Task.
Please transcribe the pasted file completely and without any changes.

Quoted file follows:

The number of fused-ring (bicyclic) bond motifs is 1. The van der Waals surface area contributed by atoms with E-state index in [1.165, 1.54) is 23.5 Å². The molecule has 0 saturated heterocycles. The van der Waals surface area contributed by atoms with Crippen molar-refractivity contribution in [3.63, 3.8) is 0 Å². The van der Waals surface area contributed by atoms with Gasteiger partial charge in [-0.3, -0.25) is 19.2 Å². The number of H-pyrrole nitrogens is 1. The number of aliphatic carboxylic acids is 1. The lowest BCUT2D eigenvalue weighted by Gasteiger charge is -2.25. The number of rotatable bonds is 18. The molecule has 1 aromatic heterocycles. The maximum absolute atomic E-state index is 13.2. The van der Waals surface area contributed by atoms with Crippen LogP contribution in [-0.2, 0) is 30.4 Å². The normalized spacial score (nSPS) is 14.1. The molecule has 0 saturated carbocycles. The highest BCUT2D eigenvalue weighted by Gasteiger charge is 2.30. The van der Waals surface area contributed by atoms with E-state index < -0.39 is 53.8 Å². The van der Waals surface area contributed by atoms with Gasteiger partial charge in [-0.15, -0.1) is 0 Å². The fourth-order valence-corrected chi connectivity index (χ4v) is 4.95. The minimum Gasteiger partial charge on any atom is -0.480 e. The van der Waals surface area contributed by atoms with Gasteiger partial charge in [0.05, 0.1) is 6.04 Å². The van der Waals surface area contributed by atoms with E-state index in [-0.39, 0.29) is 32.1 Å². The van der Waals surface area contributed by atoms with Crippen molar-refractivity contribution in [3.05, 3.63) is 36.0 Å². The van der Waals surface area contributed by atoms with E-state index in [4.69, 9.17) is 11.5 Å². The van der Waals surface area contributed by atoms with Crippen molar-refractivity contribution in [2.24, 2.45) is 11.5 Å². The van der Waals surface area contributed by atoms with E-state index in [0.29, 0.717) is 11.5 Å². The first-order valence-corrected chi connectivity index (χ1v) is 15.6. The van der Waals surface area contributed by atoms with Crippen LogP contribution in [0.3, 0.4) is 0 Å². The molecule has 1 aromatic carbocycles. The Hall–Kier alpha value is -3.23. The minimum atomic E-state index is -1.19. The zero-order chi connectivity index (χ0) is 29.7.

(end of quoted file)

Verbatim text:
The number of fused-ring (bicyclic) bond motifs is 1. The van der Waals surface area contributed by atoms with E-state index in [1.165, 1.54) is 23.5 Å². The molecule has 0 saturated heterocycles. The van der Waals surface area contributed by atoms with Crippen molar-refractivity contribution in [3.63, 3.8) is 0 Å². The van der Waals surface area contributed by atoms with Gasteiger partial charge in [-0.3, -0.25) is 19.2 Å². The number of H-pyrrole nitrogens is 1. The number of aliphatic carboxylic acids is 1. The lowest BCUT2D eigenvalue weighted by Gasteiger charge is -2.25. The number of rotatable bonds is 18. The molecule has 1 aromatic heterocycles. The maximum absolute atomic E-state index is 13.2. The van der Waals surface area contributed by atoms with Crippen LogP contribution in [-0.2, 0) is 30.4 Å². The normalized spacial score (nSPS) is 14.1. The molecule has 0 saturated carbocycles. The highest BCUT2D eigenvalue weighted by Gasteiger charge is 2.30. The van der Waals surface area contributed by atoms with E-state index < -0.39 is 53.8 Å². The van der Waals surface area contributed by atoms with Gasteiger partial charge in [-0.15, -0.1) is 0 Å². The fourth-order valence-corrected chi connectivity index (χ4v) is 4.95. The minimum Gasteiger partial charge on any atom is -0.480 e. The van der Waals surface area contributed by atoms with Gasteiger partial charge in [0.05, 0.1) is 6.04 Å². The van der Waals surface area contributed by atoms with E-state index in [-0.39, 0.29) is 32.1 Å². The van der Waals surface area contributed by atoms with Crippen molar-refractivity contribution in [3.05, 3.63) is 36.0 Å². The van der Waals surface area contributed by atoms with E-state index in [4.69, 9.17) is 11.5 Å². The van der Waals surface area contributed by atoms with Crippen molar-refractivity contribution in [2.24, 2.45) is 11.5 Å². The van der Waals surface area contributed by atoms with E-state index in [0.29, 0.717) is 11.5 Å². The first-order valence-corrected chi connectivity index (χ1v) is 15.6. The van der Waals surface area contributed by atoms with Crippen LogP contribution in [0.3, 0.4) is 0 Å². The molecule has 1 aromatic carbocycles. The Hall–Kier alpha value is -3.23. The minimum atomic E-state index is -1.19. The zero-order chi connectivity index (χ0) is 29.7.